By 3D fluorescence in situ hybridization (3D-FISH), the PcG hallmark H3K27me3 was shown to be reduced selectively on the contracted 4q35 allele in FSHD primary muscle cells (Bodega et al., 2009). This suggested that contraction of D4Z4 repeats could determine a loss of Polycomb silencing in FSHD. We used chromatin immunoprecipitation followed by real-time PCR (ChIP-qPCR) to analyze levels of EZH2 and H3K27me3 in primary muscle cells. In healthy subjects, EZH2 was enriched on the entire D4Z4 unit and on regions immediately proximal to the repeat array (Figure 1B), including an element that we called NDE (for nondeleted element) because it is always maintained in FSHD patients regardless of their type of deletion (Lemmers et al., 2003). H3K27me3 was also enriched on the same regions but showed a peak on NDE (Figure 1C). Intriguingly, in FSHD patients, D4Z4 deletion was associated with a significant reduction of EZH2 at the FSHD locus (Figure 1B) and this translated into a significant decrease of H3K27me3 on the regions immediately proximal to the repeat array, including NDE (Figure 1C).
We found that in healthy subjects EZH2 and H3K27me3 were enriched above background at the promoters of ANT1, FRG1, and FRG2, even though they were at lower levels than those in NDE (Figures S2A and S2B). In FSHD patients, a trend toward a reduction in EZH2 and H3K27me3 enrichment at 4q35 genes promoters was observed (Figures S2A and S2B).
The selective study of 4q-located D4Z4 repeats in human samples is challenged by the presence of D4Z4-like sequences on almost all human acrocentric chromosomes (Lyle et al., 1995; Winokur et al., 1994). By sequencing the PCR products of our Polycomb ChIP-qPCRs performed on human samples, we did not find D4Z4-like sequences, suggesting that D4Z4-like repeats elsewhere in the genome are not associated with PcG binding.
Because D4Z4 is a primate-specific repeat (Clark et al., 1996), genetic mouse models of FSHD (displaying for example a different number of D4Z4 repeats) cannot be generated. Nevertheless, we exploited the above limitation by using human/rodent monochromosomal hybrid cells containing, in a CHO background, a single human chromosome 4 derived from a healthy subject (chr4/CHO). In this setting, the only D4Z4 source is the human chromosome 4. Importantly, we confirmed that human chr4/CHO cells display all the epigenetic features typically found at the FSHD locus in healthy subjects including DNA hypermethylation (van Overveld et al., 2003), histone hypoacetilation (Jiang et al., 2003), enrichment of cohesin, HP1γ and H3K9me3 (Zeng et al., 2009), and repression of 4q35 genes (C. Huichalaf and D. Gabellini, unpublished data).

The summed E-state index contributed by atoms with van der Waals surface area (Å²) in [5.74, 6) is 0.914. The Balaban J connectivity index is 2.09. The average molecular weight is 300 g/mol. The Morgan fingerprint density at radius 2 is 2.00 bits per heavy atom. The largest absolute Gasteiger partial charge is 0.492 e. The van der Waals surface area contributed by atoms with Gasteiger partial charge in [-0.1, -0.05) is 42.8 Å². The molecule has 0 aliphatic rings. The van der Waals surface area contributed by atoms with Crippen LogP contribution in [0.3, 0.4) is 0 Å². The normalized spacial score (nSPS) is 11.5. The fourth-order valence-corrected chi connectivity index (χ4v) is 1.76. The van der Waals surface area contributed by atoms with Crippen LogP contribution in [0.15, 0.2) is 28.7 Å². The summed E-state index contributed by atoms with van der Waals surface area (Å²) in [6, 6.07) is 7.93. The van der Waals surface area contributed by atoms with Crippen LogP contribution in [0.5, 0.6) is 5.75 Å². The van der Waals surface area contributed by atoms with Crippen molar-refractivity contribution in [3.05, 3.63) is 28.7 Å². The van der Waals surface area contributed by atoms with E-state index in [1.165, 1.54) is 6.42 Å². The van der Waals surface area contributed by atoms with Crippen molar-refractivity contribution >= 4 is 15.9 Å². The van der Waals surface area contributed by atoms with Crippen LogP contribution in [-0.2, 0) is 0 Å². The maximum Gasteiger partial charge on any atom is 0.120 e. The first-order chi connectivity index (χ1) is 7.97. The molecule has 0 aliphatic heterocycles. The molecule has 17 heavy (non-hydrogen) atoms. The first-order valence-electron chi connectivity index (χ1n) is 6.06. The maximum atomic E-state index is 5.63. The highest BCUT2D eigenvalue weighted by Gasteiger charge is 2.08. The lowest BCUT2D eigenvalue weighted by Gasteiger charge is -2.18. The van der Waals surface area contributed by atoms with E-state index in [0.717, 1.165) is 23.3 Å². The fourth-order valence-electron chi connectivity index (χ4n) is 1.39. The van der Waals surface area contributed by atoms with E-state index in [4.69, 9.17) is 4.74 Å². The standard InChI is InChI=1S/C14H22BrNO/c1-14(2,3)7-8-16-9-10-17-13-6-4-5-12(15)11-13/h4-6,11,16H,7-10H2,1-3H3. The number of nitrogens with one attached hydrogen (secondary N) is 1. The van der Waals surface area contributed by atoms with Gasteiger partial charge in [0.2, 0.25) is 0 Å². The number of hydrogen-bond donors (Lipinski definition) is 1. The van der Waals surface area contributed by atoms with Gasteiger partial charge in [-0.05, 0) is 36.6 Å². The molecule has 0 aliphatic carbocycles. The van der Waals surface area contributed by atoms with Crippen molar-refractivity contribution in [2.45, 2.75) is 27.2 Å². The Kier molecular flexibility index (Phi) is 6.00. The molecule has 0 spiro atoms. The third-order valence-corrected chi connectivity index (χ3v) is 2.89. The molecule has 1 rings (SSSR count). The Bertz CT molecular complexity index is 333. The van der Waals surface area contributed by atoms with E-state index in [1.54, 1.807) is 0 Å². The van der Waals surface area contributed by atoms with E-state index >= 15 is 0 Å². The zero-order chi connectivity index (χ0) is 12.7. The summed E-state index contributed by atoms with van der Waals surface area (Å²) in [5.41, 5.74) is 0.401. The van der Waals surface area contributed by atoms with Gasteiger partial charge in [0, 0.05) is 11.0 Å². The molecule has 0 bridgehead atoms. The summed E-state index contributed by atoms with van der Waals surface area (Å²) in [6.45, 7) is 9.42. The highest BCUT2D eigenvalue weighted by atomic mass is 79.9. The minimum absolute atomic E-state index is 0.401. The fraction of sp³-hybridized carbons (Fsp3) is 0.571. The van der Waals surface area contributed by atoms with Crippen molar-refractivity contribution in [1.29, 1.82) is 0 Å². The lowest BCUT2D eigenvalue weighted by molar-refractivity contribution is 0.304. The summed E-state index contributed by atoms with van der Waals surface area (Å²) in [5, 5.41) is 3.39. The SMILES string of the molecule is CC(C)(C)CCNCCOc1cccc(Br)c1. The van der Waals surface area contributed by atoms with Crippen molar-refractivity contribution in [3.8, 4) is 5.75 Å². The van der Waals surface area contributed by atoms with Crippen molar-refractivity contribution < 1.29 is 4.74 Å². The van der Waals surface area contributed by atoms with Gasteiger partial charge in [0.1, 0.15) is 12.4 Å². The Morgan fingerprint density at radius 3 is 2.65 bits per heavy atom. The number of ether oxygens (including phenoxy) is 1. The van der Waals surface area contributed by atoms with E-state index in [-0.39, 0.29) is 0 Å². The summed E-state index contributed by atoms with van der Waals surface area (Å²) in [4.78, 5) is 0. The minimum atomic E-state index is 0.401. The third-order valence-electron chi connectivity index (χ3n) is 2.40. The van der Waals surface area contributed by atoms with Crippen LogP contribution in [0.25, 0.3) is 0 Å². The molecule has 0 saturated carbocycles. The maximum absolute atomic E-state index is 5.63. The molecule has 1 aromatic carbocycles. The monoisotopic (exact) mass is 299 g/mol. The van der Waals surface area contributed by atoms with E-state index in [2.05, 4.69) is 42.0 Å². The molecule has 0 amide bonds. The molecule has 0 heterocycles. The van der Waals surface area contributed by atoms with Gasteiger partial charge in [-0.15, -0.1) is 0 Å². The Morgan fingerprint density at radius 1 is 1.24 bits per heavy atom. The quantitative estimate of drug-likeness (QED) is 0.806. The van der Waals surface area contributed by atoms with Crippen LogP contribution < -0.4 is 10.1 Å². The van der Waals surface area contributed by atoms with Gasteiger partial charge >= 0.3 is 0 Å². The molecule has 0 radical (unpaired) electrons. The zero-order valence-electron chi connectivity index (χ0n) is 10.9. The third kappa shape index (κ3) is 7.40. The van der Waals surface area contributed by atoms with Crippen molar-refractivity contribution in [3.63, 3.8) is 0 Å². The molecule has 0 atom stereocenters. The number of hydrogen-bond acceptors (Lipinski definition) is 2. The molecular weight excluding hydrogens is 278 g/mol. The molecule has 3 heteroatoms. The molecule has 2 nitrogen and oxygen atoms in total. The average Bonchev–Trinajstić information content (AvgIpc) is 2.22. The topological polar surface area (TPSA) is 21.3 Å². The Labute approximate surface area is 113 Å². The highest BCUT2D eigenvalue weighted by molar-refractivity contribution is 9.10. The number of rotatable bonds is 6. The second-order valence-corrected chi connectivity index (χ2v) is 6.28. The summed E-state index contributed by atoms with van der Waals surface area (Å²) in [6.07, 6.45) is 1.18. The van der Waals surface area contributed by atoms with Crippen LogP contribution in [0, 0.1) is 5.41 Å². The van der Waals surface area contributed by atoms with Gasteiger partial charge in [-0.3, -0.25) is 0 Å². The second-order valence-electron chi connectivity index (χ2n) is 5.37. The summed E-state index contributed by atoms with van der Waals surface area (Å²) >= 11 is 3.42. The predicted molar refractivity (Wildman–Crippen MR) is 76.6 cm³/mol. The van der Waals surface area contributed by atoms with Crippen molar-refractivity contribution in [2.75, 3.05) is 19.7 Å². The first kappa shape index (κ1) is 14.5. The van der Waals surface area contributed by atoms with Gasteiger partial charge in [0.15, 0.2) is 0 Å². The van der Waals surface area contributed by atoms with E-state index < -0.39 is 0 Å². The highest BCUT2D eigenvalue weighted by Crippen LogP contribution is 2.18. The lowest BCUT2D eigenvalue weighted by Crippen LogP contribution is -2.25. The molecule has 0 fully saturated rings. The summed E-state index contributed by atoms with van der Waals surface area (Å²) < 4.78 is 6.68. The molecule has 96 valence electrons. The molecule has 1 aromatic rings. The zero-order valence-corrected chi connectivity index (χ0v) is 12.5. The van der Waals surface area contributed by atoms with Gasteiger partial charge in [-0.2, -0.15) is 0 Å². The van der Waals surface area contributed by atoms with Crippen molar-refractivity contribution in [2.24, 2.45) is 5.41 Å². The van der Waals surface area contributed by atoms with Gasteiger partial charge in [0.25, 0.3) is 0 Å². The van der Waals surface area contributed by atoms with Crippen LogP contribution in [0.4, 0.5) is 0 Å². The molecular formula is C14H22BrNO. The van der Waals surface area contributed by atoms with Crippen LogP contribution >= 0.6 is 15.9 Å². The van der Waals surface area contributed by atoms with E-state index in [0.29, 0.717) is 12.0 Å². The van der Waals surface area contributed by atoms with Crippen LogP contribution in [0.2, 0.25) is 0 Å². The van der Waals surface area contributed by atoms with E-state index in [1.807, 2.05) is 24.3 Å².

PcG proteins are found in several families of multiprotein complexes. The two main complexes are termed Polycomb Repressive Complex 1 and 2 (PRC1 and PRC2). In mammals, there are multiple versions of PRC1 and PRC2 due to the presence of many alternative subunits (Margueron and Reinberg, 2011). We focused our analysis on core PRC1 and PRC2 components. By ChIP-qPCR in chr4/CHO cells, we found that the PRC1 components Bmi1, Rae28, and Ring1B are enriched on the entire D4Z4 unit and on NDE (Figure S2D). Intriguingly, the typical PRC1 repressive histone mark H2Aub1 (histone H2A mono-ubiquitinated on lysine 119) was enriched on the same regions but showed a peak on NDE (Figure S2D). For PRC2, we analyzed the core subunits Eed, Ezh2, and Suz12. Similarly to PRC1, PRC2 and its repressive mark, H3K27me3, were enriched over the entire FSHD locus (Figure S2E), with H3K27me3 showing a peak on NDE (Figure S2E).
Several proteins collaborate to recruit Polycomb to PREs (Margueron and Reinberg, 2011). Interestingly, Figure S2F shows that two PcG recruiters, Jarid2 (Landeira and Fisher, 2011) and c-Krox/Th-POK (the putative vertebrate homolog of GAGA factor, Busturia et al., 2001; Matharu et al., 2010; Mishra et al., 2001), were enriched at the FSHD locus. Furthermore, the repressive histone variant macroH2A, overlapping locally and functionally with PRC2 (Buschbeck et al., 2009), was enriched at the FSHD locus (Figure S2G). Notably, ChIP-qPCR signals at D4Z4 were comparable to those observed on the bona fide PcG target Hoxd11 (Woo et al., 2010) (Figures S2D–S2G).
One of the features of PREs is their ability to recruit PcG complexes when inserted in ectopic sites. To test this, we introduced in CHO cells human 4q35 bacterial artificial chromosomes (BACs) either containing or lacking D4Z4 repeats (Figure 1D). To directly compare Polycomb recruitment, we performed ChIP-qPCR with primers mapping on the insert-flanking region common to both BACs. As shown in Figures 1E and 1F, we found robust recruitment for PRC1, PRC2, and their associated repressive histone marks selectively in the BAC-containing D4Z4 repeats. This result indicates that D4Z4 repeats are able to initiate de novo recruitment of Polycomb complexes.
Based on our results, we hypothesized that D4Z4 recruits Polycomb complexes to repress 4q35 genes. We tested this directly by performing RNAi-mediated loss of Polycomb. As shown in Figures 1G–1J, Suz12 knockdown caused a de-repression of 4q35 genes comparable to that of the bona fide Polycomb target gene Hoxd11.
Altogether, our results strongly suggest that loss of Polycomb silencing is responsible for de-repression of 4q35 genes in FSHD patients.